Falsely accused Belfast man slams vigilante paedophile hunters
A Belfast law graduate has called for new legislation to curb vigilante paedophile hunters after he was wrongly identified as a sexual predator and falsely accused of grooming children.
The Queen's University graduate was left confused following a sudden influx of friend requests on social media, before it became apparent that he shared the same name as one of the vigilante group's targets.
A barrage of profane abuse soon followed.
"It made me feel sick to the stomach. I was so angry when I realised what had happened, so many people were calling me a paedo," he said.
"Some of it was absolutely disgusting."
The aspiring solicitor was also inundated with messages from friends who believed he was the person accused and felt like he had "no choice" but to post an online status in which he rigorously defended himself.
He also criticised those who are behind the vigilante movement, but the post only attracted more abuse.
"I have been called a c***, a paedo sympathiser and told that I should be ashamed of myself," he said.
"I had to make it clear that it wasn't me, but the real reason for the hateful messages is simply because I have chosen not to go along with the mob mentality and believe in due process."
Online vigilante groups work by setting up fake profiles, and then pose as youngsters in order to snare paedophiles attempting to groom children.
The wrongly-identified man voiced his "vehement" opposition to those presenting themselves as "protectors of the community" and branded their online activities as an incitement of "citizen led violence". He warned that online outrage quickly morphs into calls for "justice outside the law" from members of the public and accused those in the group of falsely claiming that their chief concern is children's welfare.
"These groups, in their quest to publicly shame individuals, are self-serving attention seeking bullies and thugs more concerned with tabloid and online social media titillation than they are with the protection and safeguarding of children," he wrote on Facebook.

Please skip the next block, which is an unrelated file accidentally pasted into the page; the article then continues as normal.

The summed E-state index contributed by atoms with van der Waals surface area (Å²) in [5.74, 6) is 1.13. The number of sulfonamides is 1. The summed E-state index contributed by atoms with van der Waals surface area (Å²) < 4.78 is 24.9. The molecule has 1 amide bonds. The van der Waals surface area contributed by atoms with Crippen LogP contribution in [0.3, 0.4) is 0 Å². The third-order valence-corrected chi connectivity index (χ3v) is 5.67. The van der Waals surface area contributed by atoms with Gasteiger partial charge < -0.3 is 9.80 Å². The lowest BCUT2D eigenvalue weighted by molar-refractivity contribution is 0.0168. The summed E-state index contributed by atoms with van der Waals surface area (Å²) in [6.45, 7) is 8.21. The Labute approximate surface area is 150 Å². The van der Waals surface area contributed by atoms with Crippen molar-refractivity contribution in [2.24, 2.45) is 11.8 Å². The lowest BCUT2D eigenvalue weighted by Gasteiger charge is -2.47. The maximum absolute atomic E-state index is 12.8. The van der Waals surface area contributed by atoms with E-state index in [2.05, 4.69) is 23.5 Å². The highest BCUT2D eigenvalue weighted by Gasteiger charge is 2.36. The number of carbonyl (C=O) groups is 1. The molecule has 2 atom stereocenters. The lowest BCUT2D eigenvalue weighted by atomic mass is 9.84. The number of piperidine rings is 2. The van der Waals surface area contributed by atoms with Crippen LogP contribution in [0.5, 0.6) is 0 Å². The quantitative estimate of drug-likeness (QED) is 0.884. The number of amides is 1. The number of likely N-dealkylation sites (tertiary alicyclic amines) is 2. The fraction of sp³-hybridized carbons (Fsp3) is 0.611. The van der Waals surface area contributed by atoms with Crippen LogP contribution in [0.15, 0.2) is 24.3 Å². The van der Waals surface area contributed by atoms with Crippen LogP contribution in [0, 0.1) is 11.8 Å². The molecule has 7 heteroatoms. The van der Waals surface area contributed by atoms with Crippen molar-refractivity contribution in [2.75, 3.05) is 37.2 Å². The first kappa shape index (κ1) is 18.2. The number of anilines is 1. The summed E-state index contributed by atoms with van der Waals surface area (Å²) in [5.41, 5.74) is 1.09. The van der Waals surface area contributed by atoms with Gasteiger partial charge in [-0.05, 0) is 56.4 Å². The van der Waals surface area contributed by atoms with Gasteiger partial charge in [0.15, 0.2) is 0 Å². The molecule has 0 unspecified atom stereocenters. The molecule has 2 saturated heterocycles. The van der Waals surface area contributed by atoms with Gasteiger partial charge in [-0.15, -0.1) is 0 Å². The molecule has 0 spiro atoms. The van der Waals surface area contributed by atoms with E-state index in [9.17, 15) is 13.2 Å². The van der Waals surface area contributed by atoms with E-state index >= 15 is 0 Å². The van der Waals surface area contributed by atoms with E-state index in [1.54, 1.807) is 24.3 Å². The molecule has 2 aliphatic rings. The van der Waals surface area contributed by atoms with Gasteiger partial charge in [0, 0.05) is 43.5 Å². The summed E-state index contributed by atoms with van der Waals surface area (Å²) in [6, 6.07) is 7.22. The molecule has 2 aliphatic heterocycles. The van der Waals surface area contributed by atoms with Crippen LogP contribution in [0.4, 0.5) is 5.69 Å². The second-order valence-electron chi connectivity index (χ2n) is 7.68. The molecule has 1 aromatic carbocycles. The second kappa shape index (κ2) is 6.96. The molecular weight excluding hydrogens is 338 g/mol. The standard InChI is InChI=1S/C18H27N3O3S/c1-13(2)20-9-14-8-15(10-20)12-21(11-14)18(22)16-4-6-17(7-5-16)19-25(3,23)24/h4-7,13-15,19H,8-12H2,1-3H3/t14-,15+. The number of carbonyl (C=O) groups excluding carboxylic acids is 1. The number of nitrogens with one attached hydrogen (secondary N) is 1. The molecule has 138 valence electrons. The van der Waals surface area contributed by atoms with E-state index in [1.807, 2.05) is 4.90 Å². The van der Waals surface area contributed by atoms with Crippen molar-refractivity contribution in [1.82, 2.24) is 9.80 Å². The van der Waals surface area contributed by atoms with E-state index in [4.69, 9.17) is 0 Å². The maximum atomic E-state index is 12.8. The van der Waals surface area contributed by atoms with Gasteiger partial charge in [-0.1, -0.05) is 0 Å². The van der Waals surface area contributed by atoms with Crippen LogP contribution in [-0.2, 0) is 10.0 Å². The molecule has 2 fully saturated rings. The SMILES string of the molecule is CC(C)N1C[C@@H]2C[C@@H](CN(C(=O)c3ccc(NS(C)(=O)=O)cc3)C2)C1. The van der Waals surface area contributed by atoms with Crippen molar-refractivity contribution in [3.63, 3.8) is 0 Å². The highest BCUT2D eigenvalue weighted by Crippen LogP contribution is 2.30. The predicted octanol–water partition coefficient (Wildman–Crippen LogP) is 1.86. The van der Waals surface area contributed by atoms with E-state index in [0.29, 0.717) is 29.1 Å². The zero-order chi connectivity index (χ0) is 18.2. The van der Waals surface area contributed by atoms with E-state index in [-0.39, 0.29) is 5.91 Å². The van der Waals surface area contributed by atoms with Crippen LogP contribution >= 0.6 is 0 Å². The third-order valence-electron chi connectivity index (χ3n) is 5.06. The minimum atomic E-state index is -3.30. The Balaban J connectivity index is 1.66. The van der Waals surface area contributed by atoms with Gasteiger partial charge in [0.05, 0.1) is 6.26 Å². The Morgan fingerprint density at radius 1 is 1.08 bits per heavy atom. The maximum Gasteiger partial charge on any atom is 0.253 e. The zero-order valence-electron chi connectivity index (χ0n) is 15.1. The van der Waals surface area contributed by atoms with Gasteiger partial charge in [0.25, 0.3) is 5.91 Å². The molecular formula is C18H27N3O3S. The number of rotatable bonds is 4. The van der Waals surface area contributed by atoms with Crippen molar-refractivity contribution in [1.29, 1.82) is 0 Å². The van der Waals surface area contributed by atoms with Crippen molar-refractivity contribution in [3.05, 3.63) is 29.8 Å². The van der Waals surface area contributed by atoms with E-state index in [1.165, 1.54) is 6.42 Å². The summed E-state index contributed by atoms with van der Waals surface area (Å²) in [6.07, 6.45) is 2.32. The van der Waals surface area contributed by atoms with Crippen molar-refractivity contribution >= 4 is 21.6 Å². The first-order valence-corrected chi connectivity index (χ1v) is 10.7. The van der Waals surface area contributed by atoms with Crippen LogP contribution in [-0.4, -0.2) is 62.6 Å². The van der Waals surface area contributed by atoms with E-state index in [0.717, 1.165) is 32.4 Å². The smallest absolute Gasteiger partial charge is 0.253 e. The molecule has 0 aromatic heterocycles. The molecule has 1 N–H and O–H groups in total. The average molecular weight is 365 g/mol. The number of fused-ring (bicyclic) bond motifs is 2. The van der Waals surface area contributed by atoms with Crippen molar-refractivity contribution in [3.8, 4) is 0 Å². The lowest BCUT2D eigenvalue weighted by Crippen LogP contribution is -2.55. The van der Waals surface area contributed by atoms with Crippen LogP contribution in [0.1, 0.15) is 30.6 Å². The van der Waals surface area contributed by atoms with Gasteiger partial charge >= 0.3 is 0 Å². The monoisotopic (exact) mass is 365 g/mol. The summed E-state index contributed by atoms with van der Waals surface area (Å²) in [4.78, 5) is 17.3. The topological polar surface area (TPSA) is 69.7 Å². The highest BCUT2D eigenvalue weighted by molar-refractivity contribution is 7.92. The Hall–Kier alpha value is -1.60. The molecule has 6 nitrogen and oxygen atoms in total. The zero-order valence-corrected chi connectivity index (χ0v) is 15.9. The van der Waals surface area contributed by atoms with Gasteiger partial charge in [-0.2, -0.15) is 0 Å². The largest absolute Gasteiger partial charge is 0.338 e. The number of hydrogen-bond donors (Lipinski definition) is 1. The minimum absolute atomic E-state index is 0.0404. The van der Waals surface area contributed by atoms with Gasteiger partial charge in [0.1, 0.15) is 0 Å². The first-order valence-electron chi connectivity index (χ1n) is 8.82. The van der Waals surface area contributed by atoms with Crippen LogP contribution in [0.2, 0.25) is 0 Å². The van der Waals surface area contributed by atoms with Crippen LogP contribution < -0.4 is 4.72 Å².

One commentator replied: "It's people like you that allow these sick f***s to believe they can go around and destroy kids' lives with no consequences."
The unsuspecting target of online hate made clear he was not defending anyone who commits sexual offences, but rather their right to due process, and said there is no point trying to reason with his critics.
"Unfortunately it doesn't matter what you say, you'll never convince these types of people that what they are doing is wrong," he said. The innocent victim is now calling for legislation to curtail vigilante groups who he warned could accuse anyone and have the potential to destroy lives.
"There is nothing stopping someone who has a vehement dislike of you from setting up a fake dating account and using your photo and address - if this group turned up at your door, how would you be able to defend yourself?" he asked.
"This group is not being governed by any clearly defined statutory parameters and is completely unregulated.
"Legislative curtailment of this activity is needed, because these videos are viewed hundreds of thousands of times online."
One online vigilante group here came under fire recently following the apparent suicide of a Co Antrim man it exposed publicly, accusing him of grooming what he thought was a 14-year-old girl.
Detective Chief Inspector David McBurney of the PSNI's Public Protection Branch said that it is the role of the PSNI to deal with those allegedly involved in this type of crime, not other groups which are "unaccountable" and could "potentially undermine" investigations.
He said that if such groups are motivated to help safeguard children, they need to bring the information to the police.